11 May 2008

Scamming the system

Since I began working in the public service, nearly 2 decades ago, I have been hearing about corruption in the Ministry of Health. In fact, there were times I saw with my own eyes records indicating that the corruption was indeed true.

Take for example the X-ray machine that ended up in a private medical centre, or the 10 computers that ended up in the private office of a senior doctor, or the photographer who also was given certain privileges as a IT consultant, but who had absolutely no IT training (and who also had equipment from the ministry)...

Those are examples of corruption involving physical assets of the ministry, but then we also have corruption involving monies going astray. Now, I'm not saying that it is only the medical staff guilty - some time ago we had a clerk in the accounting department at POSGH falsifying pay-sheets to the tune of millions, and her friends would then pick up the cheques at the ministry's office.

Today the Guardian reports though that some medical staff have been falsifying their overtime records to collect more money than they are entitled to.

It's a shortfall in the system, a loophole I identified nearly 20 years ago.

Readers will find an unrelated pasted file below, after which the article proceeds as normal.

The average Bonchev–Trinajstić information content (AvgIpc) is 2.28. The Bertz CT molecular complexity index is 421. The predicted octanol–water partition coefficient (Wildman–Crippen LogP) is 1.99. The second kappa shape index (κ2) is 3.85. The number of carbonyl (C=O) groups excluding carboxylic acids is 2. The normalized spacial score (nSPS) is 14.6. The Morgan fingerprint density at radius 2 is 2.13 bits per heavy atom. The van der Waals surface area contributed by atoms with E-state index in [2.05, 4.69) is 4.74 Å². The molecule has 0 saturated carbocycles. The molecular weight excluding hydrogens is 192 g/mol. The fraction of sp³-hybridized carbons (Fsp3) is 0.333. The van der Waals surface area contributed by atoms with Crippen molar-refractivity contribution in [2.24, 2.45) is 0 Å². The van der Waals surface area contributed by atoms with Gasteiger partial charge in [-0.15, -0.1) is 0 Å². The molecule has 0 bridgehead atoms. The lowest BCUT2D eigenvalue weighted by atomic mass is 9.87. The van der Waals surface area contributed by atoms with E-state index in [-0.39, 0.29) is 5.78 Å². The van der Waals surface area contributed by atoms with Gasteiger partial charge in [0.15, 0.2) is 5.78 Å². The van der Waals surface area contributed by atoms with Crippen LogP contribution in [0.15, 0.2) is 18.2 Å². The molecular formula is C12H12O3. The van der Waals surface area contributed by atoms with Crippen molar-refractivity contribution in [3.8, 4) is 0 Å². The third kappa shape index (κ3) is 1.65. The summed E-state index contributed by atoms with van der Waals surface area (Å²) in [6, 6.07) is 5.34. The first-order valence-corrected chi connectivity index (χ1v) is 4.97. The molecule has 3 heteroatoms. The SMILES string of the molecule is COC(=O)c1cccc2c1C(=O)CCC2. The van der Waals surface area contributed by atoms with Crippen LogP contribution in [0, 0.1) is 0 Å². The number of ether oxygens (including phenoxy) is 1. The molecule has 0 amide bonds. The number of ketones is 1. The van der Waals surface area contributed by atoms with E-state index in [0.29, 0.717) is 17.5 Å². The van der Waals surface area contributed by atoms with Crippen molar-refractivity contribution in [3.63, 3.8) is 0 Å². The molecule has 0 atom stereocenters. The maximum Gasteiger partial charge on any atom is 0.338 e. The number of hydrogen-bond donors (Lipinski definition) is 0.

Back then, the maxillo-facial department comprised of one doctor. Because he was the sole member of staff, he claimed overtime for being on permanent first call despite never having to work beyond 4:00 PM.

He easily pocketed an extra couple of hundred dollars per hour for the hours between 4:00 PM and 8:00 AM next day during the week (every day), and significantly more during the weekends. Ten of thousands were paid to him each month, simply because he was the only member of staff in that department, and hence was technically allowed to be 'on call'.

It's an example of how people scam the system, much as the ones in the linked article are doing.

There is even a priority to process these claims, and people like myself who actually worked overtime or shift hours had to wait up to a year or more for payments of just a few hundreds of dollars.

Sometimes I think that the more these doctors earn, the more greedy and grasping they become. They have no conscience in scamming the system because the money comes from the government and not patients or relatives. I even wonder if there is collusion between the doctors and the higher admin staff.

If found guilty, I hope they get their arses nailed out to the wall to dry. I don't expect much though; they will be protected.